We’re taking this one with a healthy dose of skepticism (and so should you) and purely for the sake of the discussion. Straight from Chinese-language site Sohu.com comes a story of an iPhone 5 delay blamed on the A5 chip overheating. If machine translation is to be believed, that’s why Apple pushed back the next iPhone launch from the usual June-July timeframe into the late August-early September timeframe. The story has it that Apple’s silicon team is facing difficulties keeping the dual-core A5 chip cool in the iPhone’s tiny enclosure where space and battery are at premium.

This has led the company to postpone the iPhone 5 launch for an unspecified period of time, but quite possibly into 2012. And there you have it, the iPhone 5 – described as a major, “revolutionary” upgrade – won’t arrive “soon”. The story also mentions that Apple will be transitioning to a 28-nanometer manufacturing process with the A6 chip, apparently due next year. The A5 chip that goes into iPad 2 is manufactured on Samsung’s 45-nanometer process and is almost twice the size of the iPhone 4’s A4 processor. If there’s any substance to this story, what then (if anything) will Apple release come this Fall?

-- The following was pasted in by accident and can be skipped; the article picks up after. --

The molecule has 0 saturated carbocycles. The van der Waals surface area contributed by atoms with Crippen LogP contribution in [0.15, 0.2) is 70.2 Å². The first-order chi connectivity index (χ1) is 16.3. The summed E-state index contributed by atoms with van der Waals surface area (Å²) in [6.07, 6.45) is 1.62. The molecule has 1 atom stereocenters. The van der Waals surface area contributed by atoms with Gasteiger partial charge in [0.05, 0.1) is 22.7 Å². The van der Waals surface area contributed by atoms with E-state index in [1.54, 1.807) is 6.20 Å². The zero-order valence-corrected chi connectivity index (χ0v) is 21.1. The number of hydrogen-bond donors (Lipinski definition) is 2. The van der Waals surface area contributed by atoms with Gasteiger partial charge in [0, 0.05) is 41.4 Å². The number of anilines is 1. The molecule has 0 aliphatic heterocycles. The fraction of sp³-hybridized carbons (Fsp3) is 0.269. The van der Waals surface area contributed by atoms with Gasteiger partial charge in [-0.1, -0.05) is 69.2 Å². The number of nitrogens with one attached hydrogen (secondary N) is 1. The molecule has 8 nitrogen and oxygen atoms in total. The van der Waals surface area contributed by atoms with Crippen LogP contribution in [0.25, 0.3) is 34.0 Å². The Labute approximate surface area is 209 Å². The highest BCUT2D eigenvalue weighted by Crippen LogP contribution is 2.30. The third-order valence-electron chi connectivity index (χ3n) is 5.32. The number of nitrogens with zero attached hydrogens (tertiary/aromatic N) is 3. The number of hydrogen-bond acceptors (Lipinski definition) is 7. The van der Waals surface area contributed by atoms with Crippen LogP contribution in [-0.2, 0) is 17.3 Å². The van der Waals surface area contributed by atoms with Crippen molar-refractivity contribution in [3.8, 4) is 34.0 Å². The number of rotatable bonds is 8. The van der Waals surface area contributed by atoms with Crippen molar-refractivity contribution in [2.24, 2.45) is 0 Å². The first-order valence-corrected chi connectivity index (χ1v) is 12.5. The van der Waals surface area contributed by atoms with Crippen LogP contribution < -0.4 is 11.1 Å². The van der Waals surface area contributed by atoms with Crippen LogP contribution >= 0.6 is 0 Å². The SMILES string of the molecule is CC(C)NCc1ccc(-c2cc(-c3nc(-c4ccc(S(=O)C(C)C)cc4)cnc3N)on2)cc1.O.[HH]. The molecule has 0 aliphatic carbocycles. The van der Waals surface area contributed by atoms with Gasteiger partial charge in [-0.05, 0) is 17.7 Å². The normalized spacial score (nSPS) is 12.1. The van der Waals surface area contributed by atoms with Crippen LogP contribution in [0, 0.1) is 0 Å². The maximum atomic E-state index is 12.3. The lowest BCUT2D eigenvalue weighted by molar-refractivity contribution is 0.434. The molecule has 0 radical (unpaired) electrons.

The author speculates that the venerable iPhone 4S – a modest upgrade from iPhone 4 – will keep fans busy until Apple’s engineers find a solution to overheating woes. Insiders mentioned in the story re-iterate many of the iPhone 4S specs the blogosphere has already chewed upon, such as an eight-megapixel camera, a Gorilla glass display, likely a dual-core chip (could this be a dual-core variant of the iPhone 4’s A4?) and “4G network” support. Now, the claim of the A6 production on a 28-nanometer process in 2012 somewhat jive with an EETimes report from March. Per that piece, Apple was abandoning Samsung and moving silicon manufacturing to rival Taiwan Semiconductor Manufacturing Company and their 28-nanometer process. It is interesting to note that  Samsung’s disappointing earnings guidance and losses at their LCD panel and manufacturing divisions could indicate that Apple may have been sourcing parts from alternative suppliers for weeks, if not months. Summing up, we here at 9to5Mac are unsure about how reputable this report is and without it being in native tongue, it is difficult to get a sense of how credible it is.

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